Facility teams were already stretched thin long before the novel coronavirus swept across the globe. When the large-scale outbreak forced businesses to close offices and make work-from-home arrangements mandatory, it exacerbated existing concerns and created new, and more complex, challenges.
Workplace leaders had to rapidly work out how they would manage their facilities — and where from. The question lingered: Was it possible to manage business operations remotely without sacrificing efficiency, productivity, or performance? As it turns out, yes, it was.
No matter where you're working these days, technology can help you keep things running smoothly. Here's what you need to know about remotely managing your facilities during, and even after, the pandemic.
Get ready for the future
You've been working at home for months now, keeping track of facility operations and most likely working on your return strategy. For reasons beyond your control, this is a difficult time to prepare for the future.
Even the best plans will need to be conditional. With this many unknowns, some things will be tentative and your return strategy will probably have several iterations.
Though it varies region to region, more companies are starting to reopen. Right now, most will be operating at a reduced capacity to comply with public health guidelines. While we don't know for certain what the long-term impact will be, we're watching the immediate effects play out in real time.
Take an agile approach
Tried-and-true methods don't necessarily work during a global pandemic. At a time of fierce disruption, existing solutions may not meet your current needs.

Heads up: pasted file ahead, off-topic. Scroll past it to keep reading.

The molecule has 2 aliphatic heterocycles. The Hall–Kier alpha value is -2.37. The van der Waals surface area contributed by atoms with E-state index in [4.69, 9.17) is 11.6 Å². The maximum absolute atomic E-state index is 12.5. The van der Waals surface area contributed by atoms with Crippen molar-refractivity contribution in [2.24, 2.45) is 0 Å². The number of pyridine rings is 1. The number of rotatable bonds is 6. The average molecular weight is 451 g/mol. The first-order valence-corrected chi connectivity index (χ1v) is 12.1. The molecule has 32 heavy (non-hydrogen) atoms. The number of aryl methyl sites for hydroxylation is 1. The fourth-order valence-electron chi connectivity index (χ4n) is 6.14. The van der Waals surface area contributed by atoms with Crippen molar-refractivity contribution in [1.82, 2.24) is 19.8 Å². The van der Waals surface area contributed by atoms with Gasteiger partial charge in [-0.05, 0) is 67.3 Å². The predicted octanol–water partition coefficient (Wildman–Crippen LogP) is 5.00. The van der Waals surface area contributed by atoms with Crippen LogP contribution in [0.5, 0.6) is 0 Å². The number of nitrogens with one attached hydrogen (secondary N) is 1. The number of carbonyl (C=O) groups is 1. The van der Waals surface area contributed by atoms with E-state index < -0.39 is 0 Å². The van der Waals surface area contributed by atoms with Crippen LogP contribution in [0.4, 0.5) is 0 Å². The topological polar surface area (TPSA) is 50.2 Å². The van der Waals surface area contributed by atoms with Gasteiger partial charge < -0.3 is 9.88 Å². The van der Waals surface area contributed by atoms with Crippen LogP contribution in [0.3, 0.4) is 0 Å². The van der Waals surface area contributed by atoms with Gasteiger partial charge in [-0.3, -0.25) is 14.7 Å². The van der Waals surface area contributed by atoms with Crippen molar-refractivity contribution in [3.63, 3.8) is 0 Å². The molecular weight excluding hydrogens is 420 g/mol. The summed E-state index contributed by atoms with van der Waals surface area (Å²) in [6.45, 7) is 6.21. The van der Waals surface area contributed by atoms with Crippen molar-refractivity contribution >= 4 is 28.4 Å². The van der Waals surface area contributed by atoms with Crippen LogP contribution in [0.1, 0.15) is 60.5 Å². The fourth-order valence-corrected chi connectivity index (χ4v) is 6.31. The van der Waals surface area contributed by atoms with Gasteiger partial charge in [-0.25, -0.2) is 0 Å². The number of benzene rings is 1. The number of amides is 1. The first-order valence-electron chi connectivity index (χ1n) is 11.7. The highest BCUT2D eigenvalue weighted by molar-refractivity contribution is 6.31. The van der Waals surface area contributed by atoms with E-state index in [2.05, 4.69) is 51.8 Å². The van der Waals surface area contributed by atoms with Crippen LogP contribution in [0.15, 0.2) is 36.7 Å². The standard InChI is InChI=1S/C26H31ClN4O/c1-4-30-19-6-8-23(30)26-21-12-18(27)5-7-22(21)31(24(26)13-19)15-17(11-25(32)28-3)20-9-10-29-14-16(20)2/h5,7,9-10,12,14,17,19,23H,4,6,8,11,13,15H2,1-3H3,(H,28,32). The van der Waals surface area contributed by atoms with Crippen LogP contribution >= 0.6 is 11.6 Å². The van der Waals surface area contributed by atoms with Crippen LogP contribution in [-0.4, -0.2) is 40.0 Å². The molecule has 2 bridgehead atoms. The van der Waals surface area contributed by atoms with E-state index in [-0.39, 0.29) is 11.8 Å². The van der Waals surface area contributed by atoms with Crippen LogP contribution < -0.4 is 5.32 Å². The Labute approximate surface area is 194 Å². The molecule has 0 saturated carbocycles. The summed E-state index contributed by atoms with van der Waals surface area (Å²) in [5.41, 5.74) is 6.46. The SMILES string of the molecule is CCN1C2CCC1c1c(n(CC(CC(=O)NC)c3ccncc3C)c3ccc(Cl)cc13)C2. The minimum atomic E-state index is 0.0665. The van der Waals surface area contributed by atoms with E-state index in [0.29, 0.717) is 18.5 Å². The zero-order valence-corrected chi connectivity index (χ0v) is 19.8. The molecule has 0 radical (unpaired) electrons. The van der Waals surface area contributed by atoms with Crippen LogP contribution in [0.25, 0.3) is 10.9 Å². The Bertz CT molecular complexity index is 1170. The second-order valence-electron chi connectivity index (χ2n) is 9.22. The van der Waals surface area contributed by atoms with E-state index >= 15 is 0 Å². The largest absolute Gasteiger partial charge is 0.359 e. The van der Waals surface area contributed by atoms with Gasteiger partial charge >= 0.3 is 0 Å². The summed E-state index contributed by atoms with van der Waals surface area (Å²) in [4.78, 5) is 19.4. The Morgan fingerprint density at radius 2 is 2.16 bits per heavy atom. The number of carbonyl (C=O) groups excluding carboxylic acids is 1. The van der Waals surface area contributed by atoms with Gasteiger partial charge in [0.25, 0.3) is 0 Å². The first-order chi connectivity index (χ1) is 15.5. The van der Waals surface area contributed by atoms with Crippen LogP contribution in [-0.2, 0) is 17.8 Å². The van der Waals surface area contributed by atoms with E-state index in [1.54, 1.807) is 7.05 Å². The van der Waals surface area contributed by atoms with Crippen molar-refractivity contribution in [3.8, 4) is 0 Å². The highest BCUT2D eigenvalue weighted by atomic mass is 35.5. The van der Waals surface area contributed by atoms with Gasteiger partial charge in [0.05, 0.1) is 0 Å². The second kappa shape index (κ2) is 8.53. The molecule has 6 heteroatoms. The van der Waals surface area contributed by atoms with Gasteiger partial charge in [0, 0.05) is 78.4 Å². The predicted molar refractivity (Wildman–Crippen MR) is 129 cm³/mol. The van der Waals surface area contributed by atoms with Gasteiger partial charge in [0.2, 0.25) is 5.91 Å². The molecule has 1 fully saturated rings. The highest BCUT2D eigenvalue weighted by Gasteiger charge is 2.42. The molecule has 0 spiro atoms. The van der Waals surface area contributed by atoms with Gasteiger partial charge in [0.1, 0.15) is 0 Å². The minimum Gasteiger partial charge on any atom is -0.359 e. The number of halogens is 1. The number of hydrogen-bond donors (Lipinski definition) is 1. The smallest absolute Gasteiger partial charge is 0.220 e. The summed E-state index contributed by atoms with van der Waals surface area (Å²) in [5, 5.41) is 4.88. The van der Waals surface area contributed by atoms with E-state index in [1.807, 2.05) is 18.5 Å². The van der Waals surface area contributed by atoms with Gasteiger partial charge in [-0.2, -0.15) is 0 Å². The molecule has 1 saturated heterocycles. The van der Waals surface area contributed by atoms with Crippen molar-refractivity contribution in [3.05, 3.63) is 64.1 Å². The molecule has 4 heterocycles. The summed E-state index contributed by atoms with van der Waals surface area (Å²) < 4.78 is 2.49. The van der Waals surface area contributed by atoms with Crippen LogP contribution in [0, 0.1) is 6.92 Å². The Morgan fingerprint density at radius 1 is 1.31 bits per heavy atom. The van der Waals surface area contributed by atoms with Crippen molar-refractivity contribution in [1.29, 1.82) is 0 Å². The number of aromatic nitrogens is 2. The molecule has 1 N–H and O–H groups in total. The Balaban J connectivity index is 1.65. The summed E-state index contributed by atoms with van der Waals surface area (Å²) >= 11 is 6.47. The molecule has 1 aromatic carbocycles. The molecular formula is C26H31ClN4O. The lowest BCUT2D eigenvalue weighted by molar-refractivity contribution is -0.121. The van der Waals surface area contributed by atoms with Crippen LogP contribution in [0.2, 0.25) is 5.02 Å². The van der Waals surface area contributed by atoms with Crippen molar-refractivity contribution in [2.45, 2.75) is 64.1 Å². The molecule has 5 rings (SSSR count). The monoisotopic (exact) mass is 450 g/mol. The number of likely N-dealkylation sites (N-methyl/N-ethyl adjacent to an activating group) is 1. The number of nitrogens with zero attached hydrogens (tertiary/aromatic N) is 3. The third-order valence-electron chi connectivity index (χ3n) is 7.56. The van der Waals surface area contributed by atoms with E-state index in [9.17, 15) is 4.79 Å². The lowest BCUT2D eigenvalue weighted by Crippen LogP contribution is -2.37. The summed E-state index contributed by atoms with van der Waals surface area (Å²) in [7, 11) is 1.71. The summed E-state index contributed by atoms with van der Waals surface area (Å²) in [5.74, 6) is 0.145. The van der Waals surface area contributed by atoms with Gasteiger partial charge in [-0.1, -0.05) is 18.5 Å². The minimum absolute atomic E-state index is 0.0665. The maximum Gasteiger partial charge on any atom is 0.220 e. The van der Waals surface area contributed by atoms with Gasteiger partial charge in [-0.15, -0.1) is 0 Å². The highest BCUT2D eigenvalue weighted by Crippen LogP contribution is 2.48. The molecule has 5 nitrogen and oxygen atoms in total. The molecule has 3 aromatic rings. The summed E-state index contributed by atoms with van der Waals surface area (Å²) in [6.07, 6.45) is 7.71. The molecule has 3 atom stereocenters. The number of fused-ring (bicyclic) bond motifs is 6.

The prolonged public health crisis and its resulting economic downturn didn't leave many businesses unaffected. While some have struggled more than others through this crisis, agile companies are finding ways to maintain — sometimes even increase — their efficiency, productivity, profitability, and performance.
Just like with any disruption, it's the agile ones that survive.
In PwC's Pulse Survey from June, 78% of companies said they plan to reconfigure their space for physical distancing, and if you're one of them — you can expect some challenges in the months ahead.
Given the complexity of this task, it can be easy to overlook an important step, miss something critical, or fail to plan for various scenarios.
With integrated workplace management software, facility managers have access to all of the workplace data they need — from anywhere, at any time. No matter where you're working, you will be able to monitor your maintenance, occupancy, inventory, move requests, and so on.
Here are some things to keep in mind:
- Will we need more space or less space?
- Can the facilities be reconfigured quickly as circumstances change?
- What needs to be done to prepare the office space?
- How will we implement new cleaning and sanitizing protocols?
- Can I visualize different scenarios to optimize a new layout?
If you're reassigning seats and spacing out workstations, you may need to plan a move or visualize different scenarios. Consider using move management software to streamline the process, whether you're working from the office or continuing to work from home.
A recent PwC survey of 1,100 professionals showed that 51% of employees are concerned about getting sick in the workplace. That's important to keep in mind, as it will be more important than ever to help employees feel safe when they return to work. They need to be able to trust you to prioritize their well-being.
Take their unique circumstances into consideration when deciding who will return. You should also consider these questions:
- Which employees will come back, and when?
- How can I ensure the work environment protects employees?
- How can we help boost productivity and efficiency?
- Are there plans in place for likely scenarios?
- Will employees feel confident when they return?
Maybe you plan to continue working remotely, even as others head back into the office. Fortunately, technology makes that a viable option. Here's how you can keep your facilities running — no matter where you manage them from.
Reconfigure your floor plans